One recent example of how the Lambeth bureaucracy works is the formation of the Inter-Anglican Standing Commission on Unity Faith and Order (IASCUFO), a consultative body meant to advise on the very matters of church order and identity that lie at the heart of the current Communion crisis. Indeed, this Commission has been tasked to advise the Standing Committee on how to define legitimate “churches” in the Communion. So how was IASCUFO constituted and appointed? In its pioneer meeting, it was claimed that IASCUFO was “established by the Lambeth Conference, the Primates’ Meeting and the Anglican Consultative Council.”[47] In fact, this is not true. It was established by the then Joint Standing Committee in November 2008, and its membership was appointed by the Archbishop of Canterbury, with the Primates suggesting names.[48] The membership of this Commission is diverse theologically, and its Chairman is a moderate Global South Primate. It is highly unlikely that it will deal with the current crisis in a way that will rock the boat.[49]

In addition to structures, many contemporary bureaucracies employ methods of manipulation to maintain power and achieve their ends. In the case of the Lambeth bureaucracy, the official method is called “indaba.” Despite its African etymology with an aura of communal wisdom, indaba is in fact another word for the “Delphi method.” The Delphi method was developed as a means to manipulate opinion in the full sense of the word. Several aspects of the Delphi method are easily spotted in the actions of the Lambeth bureaucracy: sequestering participants from any outside contact, circulating surveys in which English-speakers will predominate; enlisting facilitators to “listen” to different views and then summarize them; using “diverse” table groups to keep coalitions from forming; writing up inconclusive composite consensus statements such as the “Lambeth Indaba 1998.”[50]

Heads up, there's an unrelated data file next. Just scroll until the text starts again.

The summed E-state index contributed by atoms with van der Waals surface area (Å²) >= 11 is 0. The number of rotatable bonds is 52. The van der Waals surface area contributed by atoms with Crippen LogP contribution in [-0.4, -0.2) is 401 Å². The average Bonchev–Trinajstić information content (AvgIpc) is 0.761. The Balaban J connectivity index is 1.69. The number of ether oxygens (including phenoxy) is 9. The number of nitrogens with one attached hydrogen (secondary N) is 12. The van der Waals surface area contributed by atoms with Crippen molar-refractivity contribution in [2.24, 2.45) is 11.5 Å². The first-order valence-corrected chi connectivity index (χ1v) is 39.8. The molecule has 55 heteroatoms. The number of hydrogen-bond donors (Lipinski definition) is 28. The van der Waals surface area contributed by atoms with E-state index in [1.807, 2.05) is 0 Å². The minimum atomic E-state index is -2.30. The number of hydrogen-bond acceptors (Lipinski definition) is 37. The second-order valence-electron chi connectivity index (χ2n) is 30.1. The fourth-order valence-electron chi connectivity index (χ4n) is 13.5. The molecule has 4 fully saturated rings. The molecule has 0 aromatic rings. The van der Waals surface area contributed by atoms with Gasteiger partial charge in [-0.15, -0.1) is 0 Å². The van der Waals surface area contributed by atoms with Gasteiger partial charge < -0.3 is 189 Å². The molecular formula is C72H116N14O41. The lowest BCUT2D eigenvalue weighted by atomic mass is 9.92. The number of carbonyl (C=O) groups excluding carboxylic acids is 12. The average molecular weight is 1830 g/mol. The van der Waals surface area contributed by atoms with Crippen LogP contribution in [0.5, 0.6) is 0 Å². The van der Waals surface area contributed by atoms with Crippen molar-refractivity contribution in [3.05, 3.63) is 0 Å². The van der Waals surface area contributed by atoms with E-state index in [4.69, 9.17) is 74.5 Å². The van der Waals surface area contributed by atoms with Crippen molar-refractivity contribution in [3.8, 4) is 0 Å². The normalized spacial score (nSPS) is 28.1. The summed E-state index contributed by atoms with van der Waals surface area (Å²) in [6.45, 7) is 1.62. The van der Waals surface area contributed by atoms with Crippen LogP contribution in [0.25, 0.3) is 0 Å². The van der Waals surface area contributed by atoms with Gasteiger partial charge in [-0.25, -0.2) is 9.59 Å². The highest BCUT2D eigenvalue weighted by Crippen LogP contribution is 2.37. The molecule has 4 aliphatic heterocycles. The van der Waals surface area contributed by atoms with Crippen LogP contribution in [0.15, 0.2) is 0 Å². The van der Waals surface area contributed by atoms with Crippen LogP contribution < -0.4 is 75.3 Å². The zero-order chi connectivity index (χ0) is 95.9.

Indaba, if anything, moves the Lambeth Conference closer to being a three-week tea party. It also allows “official” committees of the bureaucracy to present the party line without any real opportunity to overturn it, thus avoiding the catastrophe of Lambeth 1998 (anyone who was there can confirm that Resolution I.10 was not on the official agenda). Compare, for instance, the outcomes of GAFCON and Lambeth 2008. What did each of them say? Which one bore clear testimony to the truth of the Gospel? Politicians know that mish-mash is the handmaid of top-down control.

The Role of the ACC in the Lambeth Bureaucracy


It might appear that the existence of four Instruments of Communion would result in the separation of powers and checks and balances. That is not the case. In particular, one needs to look at the role of the Anglican Consultative Council in Communion governance. It has been frequently commented that the ACC and the Primates’ Meeting have overlapping roles and that their terms of reference need to be clarified. In terms of power structures, they are quite different. In fact, the ACC works hand in glove with the Lambeth bureaucracy, and its Constitution and By-Laws (now called Memorandum and Articles of Association) give it a secular legal existence and hence a veneer of officialdom that the Primates lack.